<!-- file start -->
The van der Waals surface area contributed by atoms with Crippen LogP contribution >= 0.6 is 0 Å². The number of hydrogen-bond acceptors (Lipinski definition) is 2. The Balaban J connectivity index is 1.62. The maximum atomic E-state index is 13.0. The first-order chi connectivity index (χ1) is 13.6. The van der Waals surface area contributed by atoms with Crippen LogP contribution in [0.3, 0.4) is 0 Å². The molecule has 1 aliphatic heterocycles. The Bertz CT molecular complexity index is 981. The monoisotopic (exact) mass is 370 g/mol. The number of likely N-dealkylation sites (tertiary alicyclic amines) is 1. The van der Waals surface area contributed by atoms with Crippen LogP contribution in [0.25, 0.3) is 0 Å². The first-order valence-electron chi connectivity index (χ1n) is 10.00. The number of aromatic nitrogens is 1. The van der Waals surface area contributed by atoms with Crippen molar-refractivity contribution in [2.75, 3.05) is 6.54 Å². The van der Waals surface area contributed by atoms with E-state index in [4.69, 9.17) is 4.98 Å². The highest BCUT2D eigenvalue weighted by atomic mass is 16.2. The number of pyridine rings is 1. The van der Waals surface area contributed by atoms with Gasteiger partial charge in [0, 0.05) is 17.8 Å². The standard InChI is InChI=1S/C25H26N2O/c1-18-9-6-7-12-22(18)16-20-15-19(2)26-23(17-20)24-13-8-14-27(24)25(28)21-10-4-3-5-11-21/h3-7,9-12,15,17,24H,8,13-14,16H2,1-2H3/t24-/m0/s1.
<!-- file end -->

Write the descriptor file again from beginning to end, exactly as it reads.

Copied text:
The van der Waals surface area contributed by atoms with Crippen LogP contribution >= 0.6 is 0 Å². The number of hydrogen-bond acceptors (Lipinski definition) is 2. The Balaban J connectivity index is 1.62. The maximum atomic E-state index is 13.0. The first-order chi connectivity index (χ1) is 13.6. The van der Waals surface area contributed by atoms with Crippen LogP contribution in [0.3, 0.4) is 0 Å². The molecule has 1 aliphatic heterocycles. The Bertz CT molecular complexity index is 981. The monoisotopic (exact) mass is 370 g/mol. The number of likely N-dealkylation sites (tertiary alicyclic amines) is 1. The van der Waals surface area contributed by atoms with Crippen LogP contribution in [0.25, 0.3) is 0 Å². The first-order valence-electron chi connectivity index (χ1n) is 10.00. The number of aromatic nitrogens is 1. The van der Waals surface area contributed by atoms with Crippen molar-refractivity contribution in [2.75, 3.05) is 6.54 Å². The van der Waals surface area contributed by atoms with E-state index in [4.69, 9.17) is 4.98 Å². The highest BCUT2D eigenvalue weighted by atomic mass is 16.2. The number of pyridine rings is 1. The van der Waals surface area contributed by atoms with Gasteiger partial charge in [0, 0.05) is 17.8 Å². The standard InChI is InChI=1S/C25H26N2O/c1-18-9-6-7-12-22(18)16-20-15-19(2)26-23(17-20)24-13-8-14-27(24)25(28)21-10-4-3-5-11-21/h3-7,9-12,15,17,24H,8,13-14,16H2,1-2H3/t24-/m0/s1.